Can someone explain the meaning of the words "SEVERA INDEOVI VAS" on this slab:

Adoration of the Magi

According to https://en.wikipedia.org/wiki/Depiction_of_Jesus, the above image is of an "Incised sarcophagus slab with the Adoration of the Magi from the Catacombs of Rome, 3rd century. Plaster cast with added colour."

Also, can someone tell me if the person on the far left side of the slab is supposed to be a 3rd century representation of a young Jesus?

2 Answers 2


This inscription does not use spacing to separate words. (Word division was often not marked consistently, or not marked at all in Roman inscriptions.) The second and third lines actually say "IN DEO VIVAS". "IN" is a preposition (meaning "in"), "DEO" is a noun ("god/God") in the ablative case, and "VIVAS" is a verb ("live") in the second-person singular present active subjunctive. This website gives the English translation as "May you live in God." "Severa" is apparently the name of the woman whose burial is commemorated by the slab.

I don't know whether the figure on the left is meant to be Jesus (if I had to guess, I would say no, though; my first impression is that it is meant to be a depiction of Severa). There is certainly a depiction of Jesus as a baby on the right side of the slab: he is being held by Mary. In front of baby Jesus and Mary (to their left on the slab) are the three magi bringing gifts; behind Mary (on the right) is another figure that I guessed was Joseph (but the author of the blog post that luchonacho found suggests that he is Balaam).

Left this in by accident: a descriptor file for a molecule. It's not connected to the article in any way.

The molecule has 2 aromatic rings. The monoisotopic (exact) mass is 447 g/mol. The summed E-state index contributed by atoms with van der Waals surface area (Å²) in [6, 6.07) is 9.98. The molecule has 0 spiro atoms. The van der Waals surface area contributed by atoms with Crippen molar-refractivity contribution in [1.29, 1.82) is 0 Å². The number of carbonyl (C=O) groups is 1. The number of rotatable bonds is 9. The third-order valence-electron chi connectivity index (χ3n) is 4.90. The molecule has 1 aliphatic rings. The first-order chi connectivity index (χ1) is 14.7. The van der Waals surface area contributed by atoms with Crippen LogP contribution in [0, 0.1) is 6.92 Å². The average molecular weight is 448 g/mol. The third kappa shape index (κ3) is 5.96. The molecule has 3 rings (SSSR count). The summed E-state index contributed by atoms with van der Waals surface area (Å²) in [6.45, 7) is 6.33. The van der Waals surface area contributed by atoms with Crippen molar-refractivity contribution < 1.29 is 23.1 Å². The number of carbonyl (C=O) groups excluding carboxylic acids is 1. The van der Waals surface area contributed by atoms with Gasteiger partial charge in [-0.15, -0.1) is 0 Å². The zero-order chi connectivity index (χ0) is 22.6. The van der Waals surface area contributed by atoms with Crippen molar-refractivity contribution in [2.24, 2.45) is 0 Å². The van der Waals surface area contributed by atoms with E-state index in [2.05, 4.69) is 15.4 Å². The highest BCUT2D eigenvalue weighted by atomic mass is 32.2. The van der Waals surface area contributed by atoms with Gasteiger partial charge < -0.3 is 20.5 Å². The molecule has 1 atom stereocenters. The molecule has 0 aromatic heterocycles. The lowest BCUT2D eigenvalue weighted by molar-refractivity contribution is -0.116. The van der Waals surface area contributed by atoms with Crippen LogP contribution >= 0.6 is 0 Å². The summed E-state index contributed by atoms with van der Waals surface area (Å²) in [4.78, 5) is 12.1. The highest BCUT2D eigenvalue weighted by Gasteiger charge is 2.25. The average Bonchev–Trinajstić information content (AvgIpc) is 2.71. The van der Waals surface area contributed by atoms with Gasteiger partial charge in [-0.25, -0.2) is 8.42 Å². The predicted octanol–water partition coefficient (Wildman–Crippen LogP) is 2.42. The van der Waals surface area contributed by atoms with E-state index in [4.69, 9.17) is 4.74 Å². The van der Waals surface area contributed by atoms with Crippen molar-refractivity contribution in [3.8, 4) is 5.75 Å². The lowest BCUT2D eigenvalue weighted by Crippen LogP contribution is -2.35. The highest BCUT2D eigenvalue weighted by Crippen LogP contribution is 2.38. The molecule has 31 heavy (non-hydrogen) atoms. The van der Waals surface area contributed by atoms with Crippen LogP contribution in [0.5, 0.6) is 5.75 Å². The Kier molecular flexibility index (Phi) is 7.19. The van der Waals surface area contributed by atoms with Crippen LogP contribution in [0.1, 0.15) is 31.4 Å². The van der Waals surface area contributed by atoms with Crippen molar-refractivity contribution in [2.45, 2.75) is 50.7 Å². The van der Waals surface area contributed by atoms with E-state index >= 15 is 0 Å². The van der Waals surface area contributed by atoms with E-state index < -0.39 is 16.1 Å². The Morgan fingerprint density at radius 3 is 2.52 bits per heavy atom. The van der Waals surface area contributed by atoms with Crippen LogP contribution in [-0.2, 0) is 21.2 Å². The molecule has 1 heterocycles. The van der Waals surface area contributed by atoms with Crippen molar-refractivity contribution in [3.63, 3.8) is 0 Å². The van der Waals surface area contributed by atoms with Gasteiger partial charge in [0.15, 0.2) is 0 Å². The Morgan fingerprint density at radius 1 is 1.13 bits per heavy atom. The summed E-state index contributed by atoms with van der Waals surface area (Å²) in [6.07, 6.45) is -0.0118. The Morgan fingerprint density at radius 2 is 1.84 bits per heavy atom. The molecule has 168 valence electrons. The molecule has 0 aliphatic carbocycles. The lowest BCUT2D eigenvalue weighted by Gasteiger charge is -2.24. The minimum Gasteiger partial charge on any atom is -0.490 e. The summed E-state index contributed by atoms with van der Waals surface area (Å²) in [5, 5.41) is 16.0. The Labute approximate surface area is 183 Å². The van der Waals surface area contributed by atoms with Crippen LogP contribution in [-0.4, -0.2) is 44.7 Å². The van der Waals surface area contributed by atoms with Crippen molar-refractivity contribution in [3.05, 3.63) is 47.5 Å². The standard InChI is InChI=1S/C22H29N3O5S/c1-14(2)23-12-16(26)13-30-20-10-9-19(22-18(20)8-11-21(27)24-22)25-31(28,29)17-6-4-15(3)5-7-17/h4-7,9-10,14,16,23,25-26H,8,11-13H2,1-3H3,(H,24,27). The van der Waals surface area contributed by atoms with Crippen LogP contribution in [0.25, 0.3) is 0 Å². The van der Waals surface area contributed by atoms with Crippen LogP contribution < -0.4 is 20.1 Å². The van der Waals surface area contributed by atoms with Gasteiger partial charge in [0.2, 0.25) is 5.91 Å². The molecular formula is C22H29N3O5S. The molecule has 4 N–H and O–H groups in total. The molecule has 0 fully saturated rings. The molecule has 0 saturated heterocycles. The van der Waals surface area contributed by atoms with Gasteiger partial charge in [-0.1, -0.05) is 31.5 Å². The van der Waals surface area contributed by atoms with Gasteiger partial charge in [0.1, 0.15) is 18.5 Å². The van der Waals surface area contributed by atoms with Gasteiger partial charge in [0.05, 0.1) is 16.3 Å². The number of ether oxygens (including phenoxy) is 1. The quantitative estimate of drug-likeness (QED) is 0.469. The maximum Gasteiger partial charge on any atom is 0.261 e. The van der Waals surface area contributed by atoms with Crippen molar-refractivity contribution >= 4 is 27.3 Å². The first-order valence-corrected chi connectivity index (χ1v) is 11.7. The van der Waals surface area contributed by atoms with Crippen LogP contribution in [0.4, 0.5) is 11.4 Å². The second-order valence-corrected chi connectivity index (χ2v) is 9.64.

Sumelic is right. I just want to add a few things. First, the expression in Deo vivas and related (e.g. vivatis in Christo, "may you live in Christ") seem to be of common use among Christians of the period. For instance, it's also found in a ring saying "Antoni vivas in Deo" (it appears reversed):

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Other examples are cited here and here.

Interestingly enough, it seems a ring containing a similar expression (the so called "Ring of Silvianus", with the inscription SENICIANE VIVAS IIN DE) was an inspiration for J.R.R. Tolkien in his creation of the Middle Earth mythology.

Finally, regarding the slab in question, this site provides further speculation about the context and meaning of it. It does not mention anything about who Severa might have been though. Who knows, maybe it was Marcia Otacilia Severa, a 3rd century Empress of Rome, with the article suggests (without providing sources), could have been a Christian.

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